And my album of the year, as one of two people have already correctly guessed, is Marillion’s majestic F. E. A, R. Or to give its full title, “F*** Everyone And Run”. It’s an album that sums up the despair of 2016
Don’t just take my word for it. Here’s what The Guardian had to say
F. E. A. R. continues a late-career renaissance that began with 2004’s Marbles. It’s a totally uncompromising record; 68 minutes made up of just five lengthy songs with no obvious radio-friendly singles. Politically charged lyrics alternate between sadness and anger, and rich, layered instrumentation references common Marillion touchstones such as Pink Floyd and late-period Talk Talk, with the occasional hints of Van der Graaf Generator at their most grandiose and menacing. Keyboardist Mark Kelly is all over this record, going from electric piano runs to doom-laden organ, while Steve Rothery is also on top form with his evocative and lyrical guitar, exemplified by a wonderful solo on El Dorado. Things come to a climax with the The New Kings, which has singer Steve Hogarth railing at the state of the world and its corrupt, self-serving elites, all set to dark, intense music that’s as good as anything they have done. Quite possibly their best album in two decades.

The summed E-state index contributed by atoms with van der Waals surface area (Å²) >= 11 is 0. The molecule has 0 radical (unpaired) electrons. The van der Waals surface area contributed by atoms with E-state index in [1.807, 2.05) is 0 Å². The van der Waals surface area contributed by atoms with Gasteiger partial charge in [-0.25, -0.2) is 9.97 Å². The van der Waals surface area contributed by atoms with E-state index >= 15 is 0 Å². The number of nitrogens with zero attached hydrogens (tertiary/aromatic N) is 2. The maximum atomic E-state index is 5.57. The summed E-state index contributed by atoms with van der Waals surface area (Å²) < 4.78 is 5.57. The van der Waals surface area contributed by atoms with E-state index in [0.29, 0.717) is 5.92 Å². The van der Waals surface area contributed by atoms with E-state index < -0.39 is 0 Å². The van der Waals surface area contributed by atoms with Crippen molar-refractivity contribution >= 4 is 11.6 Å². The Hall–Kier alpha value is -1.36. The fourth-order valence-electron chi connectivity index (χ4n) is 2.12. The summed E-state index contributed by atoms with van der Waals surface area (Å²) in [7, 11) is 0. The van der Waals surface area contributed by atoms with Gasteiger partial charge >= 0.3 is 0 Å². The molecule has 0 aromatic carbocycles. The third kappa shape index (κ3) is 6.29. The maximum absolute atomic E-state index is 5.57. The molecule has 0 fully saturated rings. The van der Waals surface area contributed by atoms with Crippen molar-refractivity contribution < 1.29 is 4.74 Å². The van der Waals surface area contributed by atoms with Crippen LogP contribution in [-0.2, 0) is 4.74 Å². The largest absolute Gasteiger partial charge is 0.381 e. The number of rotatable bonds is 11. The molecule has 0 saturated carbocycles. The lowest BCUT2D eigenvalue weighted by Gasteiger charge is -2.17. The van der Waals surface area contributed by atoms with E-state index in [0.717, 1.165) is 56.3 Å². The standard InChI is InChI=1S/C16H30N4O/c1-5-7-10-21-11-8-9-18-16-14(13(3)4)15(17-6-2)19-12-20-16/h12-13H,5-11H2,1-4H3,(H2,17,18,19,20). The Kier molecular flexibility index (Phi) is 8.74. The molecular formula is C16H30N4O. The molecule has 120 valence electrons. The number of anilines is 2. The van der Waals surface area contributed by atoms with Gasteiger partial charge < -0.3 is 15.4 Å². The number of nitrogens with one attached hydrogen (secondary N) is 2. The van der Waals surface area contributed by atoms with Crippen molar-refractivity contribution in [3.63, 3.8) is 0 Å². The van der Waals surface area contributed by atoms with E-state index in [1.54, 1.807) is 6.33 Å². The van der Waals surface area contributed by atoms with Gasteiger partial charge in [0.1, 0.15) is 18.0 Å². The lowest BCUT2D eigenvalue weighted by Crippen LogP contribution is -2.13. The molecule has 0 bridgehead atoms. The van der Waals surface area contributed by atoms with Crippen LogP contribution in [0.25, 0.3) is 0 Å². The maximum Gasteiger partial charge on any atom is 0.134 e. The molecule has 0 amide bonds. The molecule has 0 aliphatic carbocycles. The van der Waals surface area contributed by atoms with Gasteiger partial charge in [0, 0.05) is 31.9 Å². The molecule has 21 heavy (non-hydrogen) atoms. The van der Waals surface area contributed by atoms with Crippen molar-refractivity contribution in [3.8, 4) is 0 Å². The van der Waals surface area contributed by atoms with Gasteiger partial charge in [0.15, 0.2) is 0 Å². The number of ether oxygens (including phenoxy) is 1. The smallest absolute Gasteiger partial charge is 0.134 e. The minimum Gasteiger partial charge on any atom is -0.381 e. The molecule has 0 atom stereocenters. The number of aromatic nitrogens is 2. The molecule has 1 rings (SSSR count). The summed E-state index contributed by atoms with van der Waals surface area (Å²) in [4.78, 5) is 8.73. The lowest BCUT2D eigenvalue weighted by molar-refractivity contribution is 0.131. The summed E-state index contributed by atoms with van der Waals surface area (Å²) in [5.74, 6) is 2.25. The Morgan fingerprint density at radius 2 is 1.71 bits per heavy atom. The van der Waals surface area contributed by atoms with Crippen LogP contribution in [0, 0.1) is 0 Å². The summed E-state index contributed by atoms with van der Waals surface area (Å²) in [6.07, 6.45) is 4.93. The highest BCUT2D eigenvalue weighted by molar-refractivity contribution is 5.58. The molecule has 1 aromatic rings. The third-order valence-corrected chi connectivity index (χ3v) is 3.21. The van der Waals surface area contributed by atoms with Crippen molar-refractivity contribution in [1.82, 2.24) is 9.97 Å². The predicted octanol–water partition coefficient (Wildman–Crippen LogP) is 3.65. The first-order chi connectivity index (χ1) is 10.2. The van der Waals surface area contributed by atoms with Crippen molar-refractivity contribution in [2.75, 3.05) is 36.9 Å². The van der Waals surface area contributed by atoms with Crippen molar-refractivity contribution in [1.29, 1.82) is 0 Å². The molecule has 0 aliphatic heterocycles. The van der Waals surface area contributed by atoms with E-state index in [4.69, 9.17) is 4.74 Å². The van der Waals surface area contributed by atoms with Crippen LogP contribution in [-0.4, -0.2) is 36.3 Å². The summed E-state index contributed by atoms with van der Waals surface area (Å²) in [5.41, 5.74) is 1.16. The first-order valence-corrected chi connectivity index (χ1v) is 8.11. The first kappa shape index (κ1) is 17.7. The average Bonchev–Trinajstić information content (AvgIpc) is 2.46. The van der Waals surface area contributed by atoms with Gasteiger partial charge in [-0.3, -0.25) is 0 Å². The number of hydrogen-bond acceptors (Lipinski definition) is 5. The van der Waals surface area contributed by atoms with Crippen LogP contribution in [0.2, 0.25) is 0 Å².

Although in this case The Guardian’s reviewer was actually me.
The comments against the review make interesting reading. The vast majority are overwhelmingly positive, although you’ve got to laugh at the numpty who declared that five-star reviews “should be reserved for all time classic albums, not bands that slipped into musical irrelevance over 20 years ago” along with “And it’s not even a proper Guardian reviewer anyway” before compounding his idiocy by insisting that he didn’t need to listen to an album to know it can’t possibly be worth five stars. Sadly this is the sort of closed-minded prejudice bands like Marillion have fighting for decades.
Meanwhile I’m now getting blamed for their Royal Albert Hall gig selling out in minutes.